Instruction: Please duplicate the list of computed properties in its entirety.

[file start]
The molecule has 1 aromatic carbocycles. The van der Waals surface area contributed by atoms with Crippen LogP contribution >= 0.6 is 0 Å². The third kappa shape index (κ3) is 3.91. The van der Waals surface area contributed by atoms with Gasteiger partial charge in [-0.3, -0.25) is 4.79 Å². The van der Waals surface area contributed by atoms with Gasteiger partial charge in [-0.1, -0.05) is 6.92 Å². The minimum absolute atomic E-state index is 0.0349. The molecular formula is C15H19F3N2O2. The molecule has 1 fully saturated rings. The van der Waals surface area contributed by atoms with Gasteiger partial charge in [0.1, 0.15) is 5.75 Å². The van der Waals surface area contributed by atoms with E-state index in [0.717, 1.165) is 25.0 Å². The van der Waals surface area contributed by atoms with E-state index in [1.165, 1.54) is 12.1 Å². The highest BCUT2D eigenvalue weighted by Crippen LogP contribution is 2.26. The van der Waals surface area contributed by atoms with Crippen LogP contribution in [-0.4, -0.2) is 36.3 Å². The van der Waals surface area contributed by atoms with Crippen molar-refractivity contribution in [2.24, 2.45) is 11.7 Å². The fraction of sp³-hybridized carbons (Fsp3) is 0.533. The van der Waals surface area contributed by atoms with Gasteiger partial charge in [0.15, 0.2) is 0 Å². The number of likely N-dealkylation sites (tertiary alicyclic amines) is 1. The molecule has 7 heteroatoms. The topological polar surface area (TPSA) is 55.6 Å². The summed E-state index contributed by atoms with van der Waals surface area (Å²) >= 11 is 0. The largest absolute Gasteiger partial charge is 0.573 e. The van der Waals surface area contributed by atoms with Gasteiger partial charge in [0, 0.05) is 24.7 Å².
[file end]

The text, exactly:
The molecule has 1 aromatic carbocycles. The van der Waals surface area contributed by atoms with Crippen LogP contribution >= 0.6 is 0 Å². The third kappa shape index (κ3) is 3.91. The van der Waals surface area contributed by atoms with Gasteiger partial charge in [-0.3, -0.25) is 4.79 Å². The van der Waals surface area contributed by atoms with Gasteiger partial charge in [-0.1, -0.05) is 6.92 Å². The minimum absolute atomic E-state index is 0.0349. The molecular formula is C15H19F3N2O2. The molecule has 1 fully saturated rings. The van der Waals surface area contributed by atoms with Gasteiger partial charge in [0.1, 0.15) is 5.75 Å². The van der Waals surface area contributed by atoms with E-state index in [0.717, 1.165) is 25.0 Å². The van der Waals surface area contributed by atoms with E-state index in [1.165, 1.54) is 12.1 Å². The highest BCUT2D eigenvalue weighted by Crippen LogP contribution is 2.26. The van der Waals surface area contributed by atoms with Crippen LogP contribution in [-0.4, -0.2) is 36.3 Å². The van der Waals surface area contributed by atoms with Crippen molar-refractivity contribution in [2.24, 2.45) is 11.7 Å². The fraction of sp³-hybridized carbons (Fsp3) is 0.533. The van der Waals surface area contributed by atoms with Gasteiger partial charge in [0.15, 0.2) is 0 Å². The number of likely N-dealkylation sites (tertiary alicyclic amines) is 1. The molecule has 7 heteroatoms. The topological polar surface area (TPSA) is 55.6 Å². The summed E-state index contributed by atoms with van der Waals surface area (Å²) >= 11 is 0. The largest absolute Gasteiger partial charge is 0.573 e. The van der Waals surface area contributed by atoms with Gasteiger partial charge in [0, 0.05) is 24.7 Å².